To further test this hypothesis experimentally, we next employed a well-established animal model, namely the chorio-allantoic membrane (CAM) in chicken eggs, to test a series of mitochondrial inhibitors. These mitochondrial inhibitors, including the Mitoriboscins, have been previously described to effectively inhibit 3D-mammosphere formation in MCF7 cells and cell migration in MDA-MB-231 cells. All five of these mitochondrial inhibitors selectively prevented MDA-MB-231 tumor cell metastasis, but had only minor effects or no effect on tumor formation. More specifically, we have previously shown that these mitochondrial inhibitors successfully induce ATP-depletion in cancer cells, by targeting mitochondrial protein translation and/or OXPHOS activity [1517]. Our current studies provide the necessary in vivo functional evidence, that mitochondrial inhibitors can successfully prevent cancer metastasis. These findings could have important clinical implications, for ultimately preventing treatment failure in breast cancer patients, via metastasis prophylaxis (Figure 15).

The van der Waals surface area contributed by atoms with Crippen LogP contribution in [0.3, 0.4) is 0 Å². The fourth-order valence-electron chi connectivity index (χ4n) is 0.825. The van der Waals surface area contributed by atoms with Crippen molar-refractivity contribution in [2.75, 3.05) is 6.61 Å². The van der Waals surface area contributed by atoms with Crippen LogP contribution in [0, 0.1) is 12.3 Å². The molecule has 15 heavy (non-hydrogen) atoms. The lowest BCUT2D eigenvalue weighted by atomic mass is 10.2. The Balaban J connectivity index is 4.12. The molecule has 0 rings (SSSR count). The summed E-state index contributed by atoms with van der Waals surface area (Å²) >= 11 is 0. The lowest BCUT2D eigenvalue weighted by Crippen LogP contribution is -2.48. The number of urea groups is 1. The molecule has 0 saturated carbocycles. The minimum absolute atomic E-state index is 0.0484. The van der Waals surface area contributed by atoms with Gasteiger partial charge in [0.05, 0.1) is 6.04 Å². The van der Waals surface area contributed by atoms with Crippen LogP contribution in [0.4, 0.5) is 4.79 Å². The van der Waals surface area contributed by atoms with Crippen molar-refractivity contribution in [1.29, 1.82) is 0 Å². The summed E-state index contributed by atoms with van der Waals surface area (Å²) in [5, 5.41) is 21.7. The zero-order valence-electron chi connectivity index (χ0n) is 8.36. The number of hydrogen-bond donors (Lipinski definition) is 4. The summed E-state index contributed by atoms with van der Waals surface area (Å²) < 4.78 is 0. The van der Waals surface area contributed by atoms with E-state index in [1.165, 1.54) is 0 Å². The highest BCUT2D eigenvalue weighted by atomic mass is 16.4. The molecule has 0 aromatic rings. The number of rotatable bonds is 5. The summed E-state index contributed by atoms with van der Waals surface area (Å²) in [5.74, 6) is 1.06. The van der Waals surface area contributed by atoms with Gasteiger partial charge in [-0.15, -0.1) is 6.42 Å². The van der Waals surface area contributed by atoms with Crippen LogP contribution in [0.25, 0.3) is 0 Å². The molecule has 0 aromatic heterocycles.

Metastasis prophylaxis: clinical implications of mitochondrial inhibitors for the prevention of treatment failure and cancer metastasis. Based on our current results, that mitochondrial inhibitors can selectively prevent metastasis, we suggest that these findings could be applied clinically to help prevent treatment failure in breast cancer patients.

Figure 15. Metastasis prophylaxis: clinical implications of mitochondrial inhibitors for the prevention of treatment failure and cancer metastasis. Based on our current results, that mitochondrial inhibitors can selectively prevent metastasis, we suggest that these findings could be applied clinically to help prevent treatment failure in breast cancer patients.